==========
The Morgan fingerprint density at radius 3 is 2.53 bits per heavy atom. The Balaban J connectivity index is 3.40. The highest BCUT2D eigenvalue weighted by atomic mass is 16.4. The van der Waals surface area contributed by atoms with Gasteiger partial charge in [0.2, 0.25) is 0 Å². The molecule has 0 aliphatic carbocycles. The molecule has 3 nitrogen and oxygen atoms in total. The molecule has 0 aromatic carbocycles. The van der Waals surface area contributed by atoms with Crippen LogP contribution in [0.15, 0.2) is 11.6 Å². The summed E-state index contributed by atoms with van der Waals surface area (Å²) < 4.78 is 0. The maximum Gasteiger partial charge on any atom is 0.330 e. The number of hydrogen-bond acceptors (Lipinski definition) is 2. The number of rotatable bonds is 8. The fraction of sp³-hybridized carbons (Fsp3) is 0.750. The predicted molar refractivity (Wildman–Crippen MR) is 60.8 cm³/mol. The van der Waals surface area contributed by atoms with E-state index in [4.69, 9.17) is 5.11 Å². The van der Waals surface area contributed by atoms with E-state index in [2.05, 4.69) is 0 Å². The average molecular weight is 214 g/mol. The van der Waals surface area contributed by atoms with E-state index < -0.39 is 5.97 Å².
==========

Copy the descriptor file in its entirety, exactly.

The Morgan fingerprint density at radius 3 is 2.53 bits per heavy atom. The Balaban J connectivity index is 3.40. The highest BCUT2D eigenvalue weighted by atomic mass is 16.4. The van der Waals surface area contributed by atoms with Gasteiger partial charge in [0.2, 0.25) is 0 Å². The molecule has 0 aliphatic carbocycles. The molecule has 3 nitrogen and oxygen atoms in total. The molecule has 0 aromatic carbocycles. The van der Waals surface area contributed by atoms with Crippen LogP contribution in [0.15, 0.2) is 11.6 Å². The summed E-state index contributed by atoms with van der Waals surface area (Å²) < 4.78 is 0. The maximum Gasteiger partial charge on any atom is 0.330 e. The number of hydrogen-bond acceptors (Lipinski definition) is 2. The number of rotatable bonds is 8. The fraction of sp³-hybridized carbons (Fsp3) is 0.750. The predicted molar refractivity (Wildman–Crippen MR) is 60.8 cm³/mol. The van der Waals surface area contributed by atoms with E-state index in [4.69, 9.17) is 5.11 Å². The van der Waals surface area contributed by atoms with E-state index in [2.05, 4.69) is 0 Å². The average molecular weight is 214 g/mol. The van der Waals surface area contributed by atoms with E-state index < -0.39 is 5.97 Å².